A Q&A with ASTM Phase I environmental site assessment Task Group Head Julie Kilgore

Julie Kilgore
Julie Kilgore
April 20, 2021 8 mins
Risk Management, Property Due Diligence, Environmental Consulting

 A topic that LightBox is watching closely this year is ASTM’s ongoing process of updating the E 1527-13 Standard Practice for Phase I environmental site assessments. For this Q&A, I had the pleasure of posing questions to long-time Task Group chair Julie Kilgore, CEO of Wasatch Environmental.  Below are her answers to my questions on […]

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 A topic that LightBox is watching closely this year is ASTM’s ongoing process of updating the E 1527-13 Standard Practice for Phase I environmental site assessments. For this Q&A, I had the pleasure of posing questions to long-time Task Group chair Julie Kilgore, CEO of Wasatch Environmental. 

Below are her answers to my questions on what environmental due diligence consultants, commercial real estate lenders, investors, and other users of ASTM E 1527-13 can expect to see in the next round of revisions. We covered how the Task Group is tackling the revisions process, and where they will likely end up in terms of building in language that clarifies the historical research section, determining the significance of data gaps, improving how environmental professionals make REC determinations, and the timeline for release of the final standard.

During your presentation at the Environmental Bankers Association in March, you noted that there are essentially two main objectives to the revisions: clarifying the language and strengthening the Phase I Environmental Site Assessment (ESA) report deliverable. Can you explain the process that the Task Group followed in meeting these objectives? 

Julie Kilgore: We have over 80 attorneys, lenders, facility owners, developers, insurers, and other “users” on the task group. We also have several representatives from the U.S. SBA, U.S. HUD, and Fannie Mae as well. One of the first things we did as a group was to identify the pain points, including a review of recent litigation, claims, and other misses in the Phase I ESA process. Task Group members also shared experiences from the field where they see wide variations in interpretation of the E 1527 standard that result in inconsistencies in the actual scope of work being performed. It’s important to note here that E 1527 is a Standard Practice, so identifying areas of inconsistent applications is helpful in determining where the Task Group should focus to provide the industry with more clarity and specificity. We also have a U.S. EPA Office of Brownfields liaison who attends all of our meetings to ensure we don’t suggest language that deviates from federal All Appropriate Inquiries (AAI) compliance under CERCLA.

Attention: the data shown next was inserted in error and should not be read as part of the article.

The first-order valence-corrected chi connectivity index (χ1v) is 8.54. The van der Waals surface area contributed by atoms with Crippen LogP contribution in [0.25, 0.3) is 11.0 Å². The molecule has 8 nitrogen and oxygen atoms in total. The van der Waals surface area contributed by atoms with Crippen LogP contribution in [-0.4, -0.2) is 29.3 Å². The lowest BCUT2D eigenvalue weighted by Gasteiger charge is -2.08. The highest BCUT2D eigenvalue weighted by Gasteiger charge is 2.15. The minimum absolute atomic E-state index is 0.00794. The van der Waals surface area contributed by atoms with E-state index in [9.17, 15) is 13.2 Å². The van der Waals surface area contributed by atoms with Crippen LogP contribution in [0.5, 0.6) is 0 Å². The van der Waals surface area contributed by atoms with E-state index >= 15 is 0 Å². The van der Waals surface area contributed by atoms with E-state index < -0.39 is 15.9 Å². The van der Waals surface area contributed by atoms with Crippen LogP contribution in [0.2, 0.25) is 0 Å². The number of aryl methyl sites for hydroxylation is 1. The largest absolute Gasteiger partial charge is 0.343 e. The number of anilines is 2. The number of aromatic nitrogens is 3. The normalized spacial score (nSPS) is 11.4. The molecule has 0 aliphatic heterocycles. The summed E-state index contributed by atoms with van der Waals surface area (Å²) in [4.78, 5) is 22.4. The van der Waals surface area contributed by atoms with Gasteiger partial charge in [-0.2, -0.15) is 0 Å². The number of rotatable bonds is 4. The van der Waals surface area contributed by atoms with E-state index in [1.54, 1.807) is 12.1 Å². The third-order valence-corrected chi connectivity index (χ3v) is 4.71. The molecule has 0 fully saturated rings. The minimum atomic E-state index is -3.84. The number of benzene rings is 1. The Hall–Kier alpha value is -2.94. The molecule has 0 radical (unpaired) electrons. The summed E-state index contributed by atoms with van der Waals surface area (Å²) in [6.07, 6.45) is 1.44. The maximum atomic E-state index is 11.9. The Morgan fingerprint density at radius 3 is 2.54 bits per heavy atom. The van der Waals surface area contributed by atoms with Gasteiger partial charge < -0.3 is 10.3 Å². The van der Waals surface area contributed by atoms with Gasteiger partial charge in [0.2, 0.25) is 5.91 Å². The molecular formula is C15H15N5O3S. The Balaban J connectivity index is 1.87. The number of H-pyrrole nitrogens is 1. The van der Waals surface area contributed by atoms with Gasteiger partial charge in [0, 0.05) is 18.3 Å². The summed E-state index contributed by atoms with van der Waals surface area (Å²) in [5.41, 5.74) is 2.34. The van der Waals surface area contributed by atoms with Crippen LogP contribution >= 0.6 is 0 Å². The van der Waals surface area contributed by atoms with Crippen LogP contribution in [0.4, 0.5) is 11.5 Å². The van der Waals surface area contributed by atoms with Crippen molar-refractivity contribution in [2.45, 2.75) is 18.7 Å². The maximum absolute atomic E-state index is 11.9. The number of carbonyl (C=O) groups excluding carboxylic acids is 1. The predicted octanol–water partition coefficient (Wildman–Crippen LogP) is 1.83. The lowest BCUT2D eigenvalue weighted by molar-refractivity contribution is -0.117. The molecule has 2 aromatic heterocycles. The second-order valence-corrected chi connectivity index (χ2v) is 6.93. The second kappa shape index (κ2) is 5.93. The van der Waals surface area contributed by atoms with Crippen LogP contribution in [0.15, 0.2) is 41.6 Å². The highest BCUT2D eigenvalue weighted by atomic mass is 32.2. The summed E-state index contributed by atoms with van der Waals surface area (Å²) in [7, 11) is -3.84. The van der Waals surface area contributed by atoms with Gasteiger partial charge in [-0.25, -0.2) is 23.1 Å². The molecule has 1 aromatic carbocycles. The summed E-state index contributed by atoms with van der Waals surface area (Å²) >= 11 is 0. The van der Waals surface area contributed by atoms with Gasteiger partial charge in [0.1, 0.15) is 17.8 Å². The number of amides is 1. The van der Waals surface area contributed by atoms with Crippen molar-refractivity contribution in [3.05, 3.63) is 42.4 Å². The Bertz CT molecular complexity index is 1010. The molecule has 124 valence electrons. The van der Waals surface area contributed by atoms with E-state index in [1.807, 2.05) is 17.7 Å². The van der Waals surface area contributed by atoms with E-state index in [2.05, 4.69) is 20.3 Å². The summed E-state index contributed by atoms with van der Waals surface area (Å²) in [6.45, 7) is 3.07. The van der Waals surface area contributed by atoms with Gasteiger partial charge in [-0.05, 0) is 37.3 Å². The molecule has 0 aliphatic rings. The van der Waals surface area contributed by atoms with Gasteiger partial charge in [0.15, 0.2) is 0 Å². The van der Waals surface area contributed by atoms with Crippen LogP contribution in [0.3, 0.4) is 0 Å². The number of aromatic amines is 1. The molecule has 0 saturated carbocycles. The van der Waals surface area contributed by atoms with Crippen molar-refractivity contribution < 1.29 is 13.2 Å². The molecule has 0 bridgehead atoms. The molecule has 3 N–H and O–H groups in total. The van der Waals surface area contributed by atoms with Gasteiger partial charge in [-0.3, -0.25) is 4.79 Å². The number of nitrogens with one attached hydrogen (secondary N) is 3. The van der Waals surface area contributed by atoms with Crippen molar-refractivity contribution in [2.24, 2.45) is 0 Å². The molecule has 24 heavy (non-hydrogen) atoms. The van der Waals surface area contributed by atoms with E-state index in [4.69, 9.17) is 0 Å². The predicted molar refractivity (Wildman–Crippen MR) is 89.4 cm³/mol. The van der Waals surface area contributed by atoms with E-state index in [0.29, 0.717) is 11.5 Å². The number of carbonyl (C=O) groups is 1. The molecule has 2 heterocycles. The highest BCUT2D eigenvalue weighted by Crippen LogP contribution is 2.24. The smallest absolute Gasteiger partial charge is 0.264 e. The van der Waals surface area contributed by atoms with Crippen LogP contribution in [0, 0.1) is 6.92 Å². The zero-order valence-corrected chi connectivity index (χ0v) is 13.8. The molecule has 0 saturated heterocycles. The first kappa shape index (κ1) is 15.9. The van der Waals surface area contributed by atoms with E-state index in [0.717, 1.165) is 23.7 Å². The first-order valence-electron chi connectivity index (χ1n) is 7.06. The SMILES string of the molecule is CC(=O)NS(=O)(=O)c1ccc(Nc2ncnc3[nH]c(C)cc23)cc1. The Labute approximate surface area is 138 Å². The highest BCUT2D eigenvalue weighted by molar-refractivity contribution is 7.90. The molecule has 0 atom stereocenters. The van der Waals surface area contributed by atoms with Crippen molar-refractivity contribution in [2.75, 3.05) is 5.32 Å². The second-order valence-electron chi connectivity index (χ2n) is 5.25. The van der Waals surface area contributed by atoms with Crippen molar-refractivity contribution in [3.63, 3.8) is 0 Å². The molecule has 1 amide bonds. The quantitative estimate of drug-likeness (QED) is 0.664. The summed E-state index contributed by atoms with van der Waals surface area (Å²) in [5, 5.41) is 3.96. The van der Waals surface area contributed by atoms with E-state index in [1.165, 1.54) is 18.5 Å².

These early Task Group discussions revealed several areas that could be updated or clarified, including: 

  • Conducting historical research for the subject property and for the adjoining properties
  • Making the REC, HREC, and CREC determinations
  • Understanding and articulating significant data gaps
  • Addressing the growing attention on emerging contaminants
  • Improving the quality and consistency of the written reports

The historical research section is one that hasn’t changed in a very long time. What elements of that section needed attention to ensure it was consistent with good commercial and customary practice? What might users and practitioners see in the changes? 

Kilgore: As we were gathering industry information, the issue of historical research was identified as a critical challenge. The E1527 was intentionally crafted to allow the environmental professional tremendous flexibility to determine which historical resources were appropriate for a particular property. Unfortunately, that flexibility has resulted in a huge disparity of historical research. So first, we needed to gauge what EPs were actually doing for historical research.  At first, we focused on what resources were consistently obtained, and we found that no consultants obtained only one resource (at least none that admitted it!). We found that, for the most part, EPs obtained information from what we call the “Big 4” resources: aerials, topographic maps, fire insurance maps, and city directories for sites located in areas where those resources were typically available. This was consistent whether the EP obtained those resources from a data provider or researched the resources themselves. Then, EPs would look at other resources if they needed more information. This was fairly consistent and not very controversial for researching the history of the subject property. 

“Where it got more complicated and more contentious, was figuring out what EPs do to research historical uses of adjoining properties. One of the challenges that was identified early on when we were asking about those pain points was inadequate historical information about adjoining properties that (it was later found) had impacted the subject site.”

The current and prior versions of E1527 discuss historical research for the “surrounding area,” but there is no specific instruction or guidance about researching adjoining properties. Some of these brownfield sites or large redevelopment projects have a LOT of adjoining properties, but there are very real liabilities and continuing obligations attached to contamination on a subject property that originated on another property. We’re still working through the final language, but for the most part, consultants are typically looking at the historical information from those same “Big 4” resources that were obtained for the subject property (where available and when it makes sense). The bigger challenge has been establishing “good commercial and customary practice” for researching other historical sources for adjoining properties. The answer to that depends on so many things.